A: Yes, it’s true. But it’s also very nice you know, to have a goal.
V: Like he wants to become a substitute organist, right?
V: So that’s, that’s a result; he wants to have that result in a couple of years. So basically in order to do that he has to, maybe, you know, get familiar with quite, quite a few of organ pieces, playable for church.
A: Yes, that’s true. Widor’s toccata is great, but you know, because organists that, you know, play services, we have to know a little bit about liturgy and to select repertoire appropriate for liturgy. So of course to know the hymns very well, because if you know the congregation better he will be a substitute organist to sing and definitely I think he definitely will sing. So he will have to accompany hymns as well as to do his solo pieces. And because he said that the pedals is biggest challenge, and I assume it will be for everybody since you know he has a good piano background.
A: So I would suggest for him maybe you know to focus more on pedal technique.
V: Right. Play pedal scales and arpeggios maybe?
A: Yes. And of course the other thing would be you know, coordination. How you coordinate you know, between your feet and your hand.
V: I see. So when you say coordination, meaning playing separate melodies for right hand, left hand or right hand and pedals, left hand and pedals, right?
A: Yes. Yes.
V: Uh huh. Why is it so important in church?
A: Well, because you know, in church, especially if you are accompanying congregational singing you must play with pedals.
V: And your left hand has to play something different than the pedals.
V: Mmm, mmm.
V: Usually tenor line.
A: Yes and usually for those people who are right-handed, left hand and pedals give most of the trouble. If you are left-handed then just the opposite, right hand and pedals. Meaning that sometimes when you are beginning at the organ, beginning organist is hard for you to coordinate what your left hand and feet are doing. For example you know, if your pedal line goes up, you want to play up with your left hand; you want to double everything that you are playing with your left hand with your pedal too.
V: I see. Do you remember those days when you were an organist at the Holy Cross church?
A: Yes, I remember that.
V: That was in early days of your career, right?
V: Were you comfortable in playing pedals hymns with pedals?
A: No, it was hard for me. But I...
V: Did you sight read them or practice at home?
A: Well I practice them at home, of course.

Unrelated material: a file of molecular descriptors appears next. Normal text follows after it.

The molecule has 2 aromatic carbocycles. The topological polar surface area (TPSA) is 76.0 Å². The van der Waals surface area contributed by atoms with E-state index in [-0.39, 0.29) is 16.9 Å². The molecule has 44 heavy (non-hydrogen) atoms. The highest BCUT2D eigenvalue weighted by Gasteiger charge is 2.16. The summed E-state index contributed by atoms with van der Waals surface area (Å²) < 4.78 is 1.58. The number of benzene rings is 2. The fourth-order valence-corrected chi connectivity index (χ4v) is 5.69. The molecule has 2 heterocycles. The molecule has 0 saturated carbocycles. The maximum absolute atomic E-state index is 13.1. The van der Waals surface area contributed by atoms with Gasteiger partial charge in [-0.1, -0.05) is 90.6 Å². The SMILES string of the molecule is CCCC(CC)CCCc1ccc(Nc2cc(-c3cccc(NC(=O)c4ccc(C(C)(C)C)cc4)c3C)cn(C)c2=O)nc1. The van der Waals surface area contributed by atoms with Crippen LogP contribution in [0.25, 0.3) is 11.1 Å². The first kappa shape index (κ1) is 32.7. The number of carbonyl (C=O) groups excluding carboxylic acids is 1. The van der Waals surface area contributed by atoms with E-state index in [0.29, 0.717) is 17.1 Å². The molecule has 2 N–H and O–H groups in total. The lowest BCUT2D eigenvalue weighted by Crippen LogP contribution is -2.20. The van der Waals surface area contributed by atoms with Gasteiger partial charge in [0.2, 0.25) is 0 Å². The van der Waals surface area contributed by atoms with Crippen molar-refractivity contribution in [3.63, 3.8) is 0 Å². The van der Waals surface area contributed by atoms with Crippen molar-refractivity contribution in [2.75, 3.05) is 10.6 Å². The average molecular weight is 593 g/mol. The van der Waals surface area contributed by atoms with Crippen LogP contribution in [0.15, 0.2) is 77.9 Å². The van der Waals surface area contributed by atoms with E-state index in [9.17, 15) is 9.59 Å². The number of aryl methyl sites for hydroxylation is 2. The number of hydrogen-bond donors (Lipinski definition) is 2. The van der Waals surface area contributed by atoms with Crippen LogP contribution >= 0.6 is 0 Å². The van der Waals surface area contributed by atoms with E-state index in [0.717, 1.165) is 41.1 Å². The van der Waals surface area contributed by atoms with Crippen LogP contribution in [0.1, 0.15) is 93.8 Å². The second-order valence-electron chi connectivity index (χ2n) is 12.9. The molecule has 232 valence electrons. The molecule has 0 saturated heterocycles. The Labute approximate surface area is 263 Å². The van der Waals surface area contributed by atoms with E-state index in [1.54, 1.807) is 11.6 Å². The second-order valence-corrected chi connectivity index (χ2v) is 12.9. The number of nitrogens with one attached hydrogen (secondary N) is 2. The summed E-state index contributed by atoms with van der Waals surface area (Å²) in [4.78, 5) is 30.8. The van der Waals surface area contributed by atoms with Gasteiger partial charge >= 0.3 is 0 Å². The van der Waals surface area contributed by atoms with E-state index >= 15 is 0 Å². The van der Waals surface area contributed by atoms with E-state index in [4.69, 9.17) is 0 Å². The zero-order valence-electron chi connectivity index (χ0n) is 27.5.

V: I see. So...
A: Not at home because I didn’t have the organ at that time.
V: Mmm, hmm.
A: But I practice at the music academy of music or in our church.
V: Mmm, hmm. Each hymn like a separate organ piece?
A: Yes. That’s true and remember those times we had also sing ourselves, to lead congregational singing.
V: Right. In most of the Catholic churches in Lithuania, and I suspect in Poland too, they have a tradition that organist himself or herself has to sing.
A: I know and you know, organist even goes downstairs and sings the psalm, or sings the psalm from the organ bench with the microphone. So it’s sort of, most organist in Lithuania are sort of organists slash,,,
A: Cantors. Yes. So it’s really challenging. Sometimes it’s even more important that you know, organist could sing well.
V: And the same person has to sometimes direct the choir too.
V: With, with one hand or one foot, or...
A: (Laughs) not with one foot probably, but you know, with one hand or with your head.
V: Right. Do you think that a lot of organists can direct with their ears, moving ear muscles?
A: (Laughs). I don’t think so.
V: That would be a nice skill to have, though.
A: Yes. You could try to develop it.
V: I imagine, I could imagine what would be, the basic,,,
A: And you would put it on the Youtube, I bet you would get rich overnight.
V: Oh, sensation. Excellent. Maybe I will devote, my, my summer for this project.
V: Would you like me to teach you?
A: No, (laughs) thank you!
A: I’m not the rabbit and I have such a long ears. I cannot move them.
V: Maybe we could consult a neighbors rabbit, how he does, right?
A: Yes. That’s a great idea.
V: Okay guys. I hope you, you are getting fun in this, this discussion. We’re now going to go to our neighbors and interview our guest rabbit, how he directs choir with his ears. And maybe we could tell you later how it went. Okay?
A: Sure, yes.
V: Alright, but you don’t forget to practice, because when you practice…
A: Miracles happen!
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Drs. Vidas Pinkevicius and Ausra Motuzaite-Pinkeviciene
Organists of Vilnius University , creators of Secrets of Organ Playing.